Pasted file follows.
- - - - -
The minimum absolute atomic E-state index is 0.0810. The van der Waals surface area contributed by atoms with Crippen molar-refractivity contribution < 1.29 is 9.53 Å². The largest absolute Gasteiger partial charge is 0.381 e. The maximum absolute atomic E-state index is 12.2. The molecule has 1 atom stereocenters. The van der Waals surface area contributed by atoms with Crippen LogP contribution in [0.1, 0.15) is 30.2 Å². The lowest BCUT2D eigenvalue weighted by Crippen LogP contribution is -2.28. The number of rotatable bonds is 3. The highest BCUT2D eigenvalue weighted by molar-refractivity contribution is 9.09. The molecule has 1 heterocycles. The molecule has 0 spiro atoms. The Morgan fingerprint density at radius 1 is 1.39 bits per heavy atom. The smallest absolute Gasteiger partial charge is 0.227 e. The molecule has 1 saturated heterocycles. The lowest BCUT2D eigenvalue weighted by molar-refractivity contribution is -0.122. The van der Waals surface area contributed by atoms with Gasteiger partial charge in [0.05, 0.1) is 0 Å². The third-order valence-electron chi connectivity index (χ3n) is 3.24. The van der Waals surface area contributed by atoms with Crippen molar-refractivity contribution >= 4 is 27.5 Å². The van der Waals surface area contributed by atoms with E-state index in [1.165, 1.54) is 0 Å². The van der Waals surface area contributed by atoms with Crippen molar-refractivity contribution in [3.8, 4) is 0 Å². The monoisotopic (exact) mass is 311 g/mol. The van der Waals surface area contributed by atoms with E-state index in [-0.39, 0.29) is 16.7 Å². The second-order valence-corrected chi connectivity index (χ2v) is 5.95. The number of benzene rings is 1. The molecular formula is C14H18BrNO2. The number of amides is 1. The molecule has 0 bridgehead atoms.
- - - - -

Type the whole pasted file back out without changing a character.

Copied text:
The minimum absolute atomic E-state index is 0.0810. The van der Waals surface area contributed by atoms with Crippen molar-refractivity contribution < 1.29 is 9.53 Å². The largest absolute Gasteiger partial charge is 0.381 e. The maximum absolute atomic E-state index is 12.2. The molecule has 1 atom stereocenters. The van der Waals surface area contributed by atoms with Crippen LogP contribution in [0.1, 0.15) is 30.2 Å². The lowest BCUT2D eigenvalue weighted by Crippen LogP contribution is -2.28. The number of rotatable bonds is 3. The highest BCUT2D eigenvalue weighted by molar-refractivity contribution is 9.09. The molecule has 1 heterocycles. The molecule has 0 spiro atoms. The Morgan fingerprint density at radius 1 is 1.39 bits per heavy atom. The smallest absolute Gasteiger partial charge is 0.227 e. The molecule has 1 saturated heterocycles. The lowest BCUT2D eigenvalue weighted by molar-refractivity contribution is -0.122. The van der Waals surface area contributed by atoms with Gasteiger partial charge in [0.05, 0.1) is 0 Å². The third-order valence-electron chi connectivity index (χ3n) is 3.24. The van der Waals surface area contributed by atoms with Crippen molar-refractivity contribution >= 4 is 27.5 Å². The van der Waals surface area contributed by atoms with E-state index in [1.165, 1.54) is 0 Å². The van der Waals surface area contributed by atoms with Crippen molar-refractivity contribution in [3.8, 4) is 0 Å². The monoisotopic (exact) mass is 311 g/mol. The van der Waals surface area contributed by atoms with E-state index in [-0.39, 0.29) is 16.7 Å². The second-order valence-corrected chi connectivity index (χ2v) is 5.95. The number of benzene rings is 1. The molecular formula is C14H18BrNO2. The number of amides is 1. The molecule has 0 bridgehead atoms.